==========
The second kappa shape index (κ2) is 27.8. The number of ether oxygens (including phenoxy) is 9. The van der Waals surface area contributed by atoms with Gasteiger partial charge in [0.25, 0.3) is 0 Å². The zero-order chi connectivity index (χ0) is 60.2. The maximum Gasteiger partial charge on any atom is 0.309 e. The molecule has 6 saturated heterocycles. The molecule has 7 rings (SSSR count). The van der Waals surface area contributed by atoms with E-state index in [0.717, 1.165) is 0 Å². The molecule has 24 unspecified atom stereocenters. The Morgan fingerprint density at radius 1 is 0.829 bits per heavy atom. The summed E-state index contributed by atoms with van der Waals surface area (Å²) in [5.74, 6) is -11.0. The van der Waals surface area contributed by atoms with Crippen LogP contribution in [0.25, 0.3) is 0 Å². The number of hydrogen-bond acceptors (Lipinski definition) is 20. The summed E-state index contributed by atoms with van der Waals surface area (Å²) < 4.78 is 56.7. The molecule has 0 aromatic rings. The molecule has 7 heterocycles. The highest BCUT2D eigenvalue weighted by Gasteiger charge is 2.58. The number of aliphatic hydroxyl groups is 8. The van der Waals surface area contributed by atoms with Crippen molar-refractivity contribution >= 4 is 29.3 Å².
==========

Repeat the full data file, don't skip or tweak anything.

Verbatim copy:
The second kappa shape index (κ2) is 27.8. The number of ether oxygens (including phenoxy) is 9. The van der Waals surface area contributed by atoms with Gasteiger partial charge in [0.25, 0.3) is 0 Å². The zero-order chi connectivity index (χ0) is 60.2. The maximum Gasteiger partial charge on any atom is 0.309 e. The molecule has 6 saturated heterocycles. The molecule has 7 rings (SSSR count). The van der Waals surface area contributed by atoms with E-state index in [0.717, 1.165) is 0 Å². The molecule has 24 unspecified atom stereocenters. The Morgan fingerprint density at radius 1 is 0.829 bits per heavy atom. The summed E-state index contributed by atoms with van der Waals surface area (Å²) in [5.74, 6) is -11.0. The van der Waals surface area contributed by atoms with Crippen LogP contribution in [0.25, 0.3) is 0 Å². The number of hydrogen-bond acceptors (Lipinski definition) is 20. The summed E-state index contributed by atoms with van der Waals surface area (Å²) < 4.78 is 56.7. The molecule has 0 aromatic rings. The molecule has 7 heterocycles. The highest BCUT2D eigenvalue weighted by Gasteiger charge is 2.58. The number of aliphatic hydroxyl groups is 8. The van der Waals surface area contributed by atoms with Crippen molar-refractivity contribution >= 4 is 29.3 Å².